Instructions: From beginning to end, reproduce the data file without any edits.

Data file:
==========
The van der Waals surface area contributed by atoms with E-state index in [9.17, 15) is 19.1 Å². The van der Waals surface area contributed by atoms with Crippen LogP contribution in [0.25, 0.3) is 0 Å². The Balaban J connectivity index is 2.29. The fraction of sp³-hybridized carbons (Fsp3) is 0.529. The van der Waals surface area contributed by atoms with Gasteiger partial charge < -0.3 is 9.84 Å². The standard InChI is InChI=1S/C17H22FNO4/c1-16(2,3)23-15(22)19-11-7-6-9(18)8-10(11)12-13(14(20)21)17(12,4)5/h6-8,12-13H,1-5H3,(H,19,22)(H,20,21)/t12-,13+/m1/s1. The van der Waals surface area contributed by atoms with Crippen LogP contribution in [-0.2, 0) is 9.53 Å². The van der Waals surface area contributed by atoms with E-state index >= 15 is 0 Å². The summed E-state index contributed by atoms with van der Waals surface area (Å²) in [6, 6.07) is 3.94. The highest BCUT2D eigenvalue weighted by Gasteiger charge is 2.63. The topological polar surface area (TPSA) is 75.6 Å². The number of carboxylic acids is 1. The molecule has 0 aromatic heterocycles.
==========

The van der Waals surface area contributed by atoms with E-state index in [9.17, 15) is 19.1 Å². The van der Waals surface area contributed by atoms with Crippen LogP contribution in [0.25, 0.3) is 0 Å². The Balaban J connectivity index is 2.29. The fraction of sp³-hybridized carbons (Fsp3) is 0.529. The van der Waals surface area contributed by atoms with Gasteiger partial charge < -0.3 is 9.84 Å². The standard InChI is InChI=1S/C17H22FNO4/c1-16(2,3)23-15(22)19-11-7-6-9(18)8-10(11)12-13(14(20)21)17(12,4)5/h6-8,12-13H,1-5H3,(H,19,22)(H,20,21)/t12-,13+/m1/s1. The van der Waals surface area contributed by atoms with Crippen LogP contribution in [-0.2, 0) is 9.53 Å². The van der Waals surface area contributed by atoms with E-state index >= 15 is 0 Å². The summed E-state index contributed by atoms with van der Waals surface area (Å²) in [6, 6.07) is 3.94. The highest BCUT2D eigenvalue weighted by Gasteiger charge is 2.63. The topological polar surface area (TPSA) is 75.6 Å². The number of carboxylic acids is 1. The molecule has 0 aromatic heterocycles.